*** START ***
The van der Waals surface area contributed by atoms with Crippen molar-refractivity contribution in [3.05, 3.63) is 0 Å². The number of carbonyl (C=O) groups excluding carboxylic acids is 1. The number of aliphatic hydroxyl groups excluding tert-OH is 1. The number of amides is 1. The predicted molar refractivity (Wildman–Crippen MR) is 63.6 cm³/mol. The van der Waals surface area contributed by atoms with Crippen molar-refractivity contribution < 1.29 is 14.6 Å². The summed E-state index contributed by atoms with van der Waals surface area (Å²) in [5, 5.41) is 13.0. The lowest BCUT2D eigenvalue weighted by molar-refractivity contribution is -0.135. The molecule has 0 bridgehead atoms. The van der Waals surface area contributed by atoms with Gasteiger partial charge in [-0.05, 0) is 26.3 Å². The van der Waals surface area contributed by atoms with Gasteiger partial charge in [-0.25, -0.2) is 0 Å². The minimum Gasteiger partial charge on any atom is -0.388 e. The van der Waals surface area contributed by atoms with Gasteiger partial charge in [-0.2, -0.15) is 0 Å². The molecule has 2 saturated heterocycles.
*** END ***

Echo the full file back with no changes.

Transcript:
The van der Waals surface area contributed by atoms with Crippen molar-refractivity contribution in [3.05, 3.63) is 0 Å². The number of carbonyl (C=O) groups excluding carboxylic acids is 1. The number of aliphatic hydroxyl groups excluding tert-OH is 1. The number of amides is 1. The predicted molar refractivity (Wildman–Crippen MR) is 63.6 cm³/mol. The van der Waals surface area contributed by atoms with Crippen molar-refractivity contribution < 1.29 is 14.6 Å². The summed E-state index contributed by atoms with van der Waals surface area (Å²) in [5, 5.41) is 13.0. The lowest BCUT2D eigenvalue weighted by molar-refractivity contribution is -0.135. The molecule has 0 bridgehead atoms. The van der Waals surface area contributed by atoms with Gasteiger partial charge in [-0.05, 0) is 26.3 Å². The van der Waals surface area contributed by atoms with Gasteiger partial charge in [-0.25, -0.2) is 0 Å². The minimum Gasteiger partial charge on any atom is -0.388 e. The van der Waals surface area contributed by atoms with Gasteiger partial charge in [-0.2, -0.15) is 0 Å². The molecule has 2 saturated heterocycles.